Teenagers want to have fun like kids, but they still want to exercise a grown-up independence. Some places, like the zoo, allow teens to hang out on their own, while other spots, like some malls, require anyone under the age of 16 to be accompanied by an adult. It's important to find places where your teens will be safe, but still be able to have fun.
Recreation centers offer activities for people of every age. Some offer summer camps or classes for teens, including drama classes, art classes and physical activities. Recreation centers may also offer climbing, volleyball, swimming and other physical activities throughout the year, and some even hold dances for teens, advertising a safe, fun atmosphere. Other activities found in recreation centers include "Dive-In Movies," where movies are played on a big screen so teens can watch while swimming; babysitting classes, where teens learn how to take care of children and find babysitting jobs; and even Wii bowling leagues.
Bowling is an appropriate activity for anyone, and the bowling alley is a fun place for teens to hang out. Teens can join bowling leagues, or just bowl a few games with their friends. It's inexpensive to rent shoes and pay for bowling, even on a Friday or Saturday night, and this can keep teens occupied for hours. Teens can also join a competitive bowling group that offers annual scholarship prizes, Teen Masters, which gave away more than $160,000 in scholarships in 2009 and continues to grow each year.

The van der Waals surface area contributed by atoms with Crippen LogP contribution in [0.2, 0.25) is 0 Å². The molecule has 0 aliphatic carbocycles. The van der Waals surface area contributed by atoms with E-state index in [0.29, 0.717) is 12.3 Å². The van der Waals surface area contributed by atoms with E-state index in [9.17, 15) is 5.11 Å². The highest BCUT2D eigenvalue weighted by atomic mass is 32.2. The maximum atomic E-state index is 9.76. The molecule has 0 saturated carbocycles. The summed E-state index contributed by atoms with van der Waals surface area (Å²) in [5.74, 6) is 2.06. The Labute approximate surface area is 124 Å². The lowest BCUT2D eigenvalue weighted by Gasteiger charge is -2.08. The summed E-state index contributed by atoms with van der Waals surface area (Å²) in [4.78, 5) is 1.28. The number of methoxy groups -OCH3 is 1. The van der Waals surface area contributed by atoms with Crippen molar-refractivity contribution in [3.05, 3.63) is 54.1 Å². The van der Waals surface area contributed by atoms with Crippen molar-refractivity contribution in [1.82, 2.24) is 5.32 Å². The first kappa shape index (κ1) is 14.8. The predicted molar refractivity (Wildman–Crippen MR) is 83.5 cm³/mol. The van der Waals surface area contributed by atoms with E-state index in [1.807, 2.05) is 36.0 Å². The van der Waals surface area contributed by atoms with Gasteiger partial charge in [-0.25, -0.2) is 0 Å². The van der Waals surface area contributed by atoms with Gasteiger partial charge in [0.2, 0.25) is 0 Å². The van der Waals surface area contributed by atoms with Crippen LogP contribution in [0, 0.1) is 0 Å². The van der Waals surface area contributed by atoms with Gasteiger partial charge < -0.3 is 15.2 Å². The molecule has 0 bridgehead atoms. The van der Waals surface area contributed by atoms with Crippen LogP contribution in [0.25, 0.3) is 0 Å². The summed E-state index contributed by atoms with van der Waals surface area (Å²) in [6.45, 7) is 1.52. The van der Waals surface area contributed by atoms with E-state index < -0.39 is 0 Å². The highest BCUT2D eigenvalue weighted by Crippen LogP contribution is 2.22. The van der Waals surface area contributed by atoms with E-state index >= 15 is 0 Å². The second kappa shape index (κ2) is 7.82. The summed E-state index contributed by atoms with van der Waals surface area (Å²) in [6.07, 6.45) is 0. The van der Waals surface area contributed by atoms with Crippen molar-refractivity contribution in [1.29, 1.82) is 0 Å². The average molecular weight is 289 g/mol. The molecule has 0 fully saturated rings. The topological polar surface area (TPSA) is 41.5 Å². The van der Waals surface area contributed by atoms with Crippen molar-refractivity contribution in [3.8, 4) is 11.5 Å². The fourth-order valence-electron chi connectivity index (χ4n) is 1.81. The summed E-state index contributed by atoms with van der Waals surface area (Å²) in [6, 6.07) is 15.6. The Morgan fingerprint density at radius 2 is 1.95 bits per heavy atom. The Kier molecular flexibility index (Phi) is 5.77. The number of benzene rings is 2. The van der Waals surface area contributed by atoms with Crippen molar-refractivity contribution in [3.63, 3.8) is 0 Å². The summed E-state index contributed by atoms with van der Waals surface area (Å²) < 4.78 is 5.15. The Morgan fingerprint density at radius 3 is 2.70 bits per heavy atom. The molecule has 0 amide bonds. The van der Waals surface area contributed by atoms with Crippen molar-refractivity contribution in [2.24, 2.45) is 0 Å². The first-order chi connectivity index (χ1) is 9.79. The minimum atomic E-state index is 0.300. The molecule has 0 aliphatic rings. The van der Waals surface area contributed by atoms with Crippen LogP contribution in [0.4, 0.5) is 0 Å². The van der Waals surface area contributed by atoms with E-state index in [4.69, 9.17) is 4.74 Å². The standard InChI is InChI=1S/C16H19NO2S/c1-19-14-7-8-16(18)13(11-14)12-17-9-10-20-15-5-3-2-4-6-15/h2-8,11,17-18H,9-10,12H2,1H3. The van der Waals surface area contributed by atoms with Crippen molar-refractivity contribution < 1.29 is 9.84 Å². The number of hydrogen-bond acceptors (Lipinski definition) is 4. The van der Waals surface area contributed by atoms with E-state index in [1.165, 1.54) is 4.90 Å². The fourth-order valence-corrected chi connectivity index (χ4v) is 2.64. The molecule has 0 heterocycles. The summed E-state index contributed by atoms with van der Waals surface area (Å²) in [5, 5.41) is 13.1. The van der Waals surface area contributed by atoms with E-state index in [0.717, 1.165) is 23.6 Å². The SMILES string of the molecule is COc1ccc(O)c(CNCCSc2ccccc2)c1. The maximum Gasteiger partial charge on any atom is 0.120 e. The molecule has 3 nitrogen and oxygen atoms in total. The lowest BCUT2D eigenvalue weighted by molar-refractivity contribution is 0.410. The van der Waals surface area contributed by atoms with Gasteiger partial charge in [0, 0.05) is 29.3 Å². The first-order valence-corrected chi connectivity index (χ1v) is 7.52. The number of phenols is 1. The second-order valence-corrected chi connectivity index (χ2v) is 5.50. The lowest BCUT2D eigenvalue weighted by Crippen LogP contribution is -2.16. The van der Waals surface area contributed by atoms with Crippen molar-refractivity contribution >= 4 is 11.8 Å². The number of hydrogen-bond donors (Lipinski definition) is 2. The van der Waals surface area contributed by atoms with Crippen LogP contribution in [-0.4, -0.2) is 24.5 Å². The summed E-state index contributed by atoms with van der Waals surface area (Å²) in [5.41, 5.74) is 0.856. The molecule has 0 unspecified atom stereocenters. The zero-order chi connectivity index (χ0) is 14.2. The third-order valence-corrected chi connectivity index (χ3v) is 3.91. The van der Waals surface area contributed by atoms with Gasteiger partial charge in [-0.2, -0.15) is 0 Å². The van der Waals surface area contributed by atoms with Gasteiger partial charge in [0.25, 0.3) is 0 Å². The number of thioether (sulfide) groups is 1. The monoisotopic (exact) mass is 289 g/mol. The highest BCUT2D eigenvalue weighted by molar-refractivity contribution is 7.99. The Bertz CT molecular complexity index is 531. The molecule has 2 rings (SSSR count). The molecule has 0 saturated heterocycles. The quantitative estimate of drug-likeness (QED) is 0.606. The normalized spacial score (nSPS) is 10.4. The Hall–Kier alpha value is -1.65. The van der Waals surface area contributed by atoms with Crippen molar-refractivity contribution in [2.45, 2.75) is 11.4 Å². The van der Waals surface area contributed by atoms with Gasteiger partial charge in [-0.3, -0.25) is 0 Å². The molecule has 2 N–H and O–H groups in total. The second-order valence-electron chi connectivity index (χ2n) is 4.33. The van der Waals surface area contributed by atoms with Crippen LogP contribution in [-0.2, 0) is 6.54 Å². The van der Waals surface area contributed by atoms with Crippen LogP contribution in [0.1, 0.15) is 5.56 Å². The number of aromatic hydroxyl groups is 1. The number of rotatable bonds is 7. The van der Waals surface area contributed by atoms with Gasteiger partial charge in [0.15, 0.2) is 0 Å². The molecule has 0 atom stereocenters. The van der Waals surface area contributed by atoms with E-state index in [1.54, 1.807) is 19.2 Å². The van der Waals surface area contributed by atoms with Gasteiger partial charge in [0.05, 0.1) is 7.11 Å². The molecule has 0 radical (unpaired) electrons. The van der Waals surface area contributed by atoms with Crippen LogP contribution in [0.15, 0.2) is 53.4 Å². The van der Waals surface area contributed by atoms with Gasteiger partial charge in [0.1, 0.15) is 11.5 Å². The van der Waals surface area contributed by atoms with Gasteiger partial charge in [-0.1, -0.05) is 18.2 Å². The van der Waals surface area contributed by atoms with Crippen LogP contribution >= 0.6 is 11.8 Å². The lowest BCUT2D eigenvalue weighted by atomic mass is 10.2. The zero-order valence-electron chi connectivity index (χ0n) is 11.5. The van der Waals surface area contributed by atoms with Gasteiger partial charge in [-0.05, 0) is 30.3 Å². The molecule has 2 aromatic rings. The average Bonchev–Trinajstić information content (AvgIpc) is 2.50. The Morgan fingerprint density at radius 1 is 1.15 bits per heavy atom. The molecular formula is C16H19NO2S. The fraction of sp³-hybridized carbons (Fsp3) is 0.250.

Amusement parks like Universal Studios and Universal Studios' Islands of Adventure seem to cater to teens, offering rides that suit their tastes. The Hollywood Rip Ride Rockit allows teens to choose their own soundtrack for the ride, Dueling Dragons consists of two inverted coasters that come close to running into one another, and the Jurassic Park River Adventure boat ride showcases dinosaurs from the film, "Jurassic Park." Amusement park admission prices can be a bit on the expensive side, but some locations offer family discounts or discounts if you purchase a season pass.
"Family-oriented spa" used to mean the spa provided childcare while parents enjoyed some relaxation time. Now, family-friendly spas include a spa menu geared toward teens and kids. Some of these spas focus more on education than treatments, teaching teens and kids the importance of properly treating growing muscles and addressing self-image issues. Family-friendly spas teach teens the proper way to care for their skin and healthy ways to deal with stress. The spas also offer massages, facials, manicures and pedicures for teens.